The Securities and Exchange Commission is about to vote on a proposal that should it easier for small startups to raise funds.
The regulation, called Title III of the JOBS act, will allow companies to raise up to $US1 million by selling stock to small investors. These so-called unaccredited investors will be able to buy $US2000 of a startups shares through crowdfunding platforms.
Right now, the SEC restricts those kinds of investments only to high-net worth investors, and crowdfunding has instead worked more like advance sales of a startups product or service.
Virtual reality headset maker Oculus got its start on Kickstarter by offering backers everything from t-shirts and posters, to the chance to spend a day at the company.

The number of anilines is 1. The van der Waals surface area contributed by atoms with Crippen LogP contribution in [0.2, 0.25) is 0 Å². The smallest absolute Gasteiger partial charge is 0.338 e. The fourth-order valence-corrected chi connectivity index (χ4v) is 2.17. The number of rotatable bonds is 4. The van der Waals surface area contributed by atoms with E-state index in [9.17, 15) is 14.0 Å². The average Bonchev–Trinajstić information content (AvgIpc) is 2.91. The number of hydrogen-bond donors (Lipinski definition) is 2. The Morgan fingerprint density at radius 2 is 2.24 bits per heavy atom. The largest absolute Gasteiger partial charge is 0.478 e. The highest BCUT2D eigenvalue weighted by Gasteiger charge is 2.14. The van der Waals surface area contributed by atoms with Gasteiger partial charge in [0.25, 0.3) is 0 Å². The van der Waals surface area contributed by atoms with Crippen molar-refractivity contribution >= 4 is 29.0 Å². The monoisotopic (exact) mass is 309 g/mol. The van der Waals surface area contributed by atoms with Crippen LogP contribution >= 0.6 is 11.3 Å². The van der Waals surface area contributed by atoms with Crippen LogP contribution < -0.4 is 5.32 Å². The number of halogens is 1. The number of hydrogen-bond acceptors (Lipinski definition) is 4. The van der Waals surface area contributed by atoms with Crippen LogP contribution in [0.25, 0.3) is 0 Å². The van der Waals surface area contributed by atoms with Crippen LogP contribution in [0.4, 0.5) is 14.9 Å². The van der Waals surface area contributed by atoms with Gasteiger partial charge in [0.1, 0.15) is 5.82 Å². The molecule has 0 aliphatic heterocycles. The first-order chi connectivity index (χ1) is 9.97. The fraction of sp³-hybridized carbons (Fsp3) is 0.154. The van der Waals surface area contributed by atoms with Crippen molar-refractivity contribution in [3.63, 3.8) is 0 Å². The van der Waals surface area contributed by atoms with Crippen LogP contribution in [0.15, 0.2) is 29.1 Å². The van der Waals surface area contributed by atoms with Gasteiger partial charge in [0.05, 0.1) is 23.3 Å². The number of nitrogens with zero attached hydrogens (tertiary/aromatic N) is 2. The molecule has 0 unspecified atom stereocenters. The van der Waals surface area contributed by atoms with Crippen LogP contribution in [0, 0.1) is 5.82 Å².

The JOBS, which stands for Jumpstart our Business Startups Act is meant to foster the growth of smaller companies, by making it easier for them to raise funds. Its best know provision allows companies with less than $US1 billion in revenue to secretly file for initial public offerings with the SEC, in order to have their filings reviewed outside of the public eye.
There will be limitations on the crowdfunding: startups would have to be based in the US and provide disclosures to investors and the SEC alike.
But the new regulations have the potential to substantially alter how startups are raising money in early stages.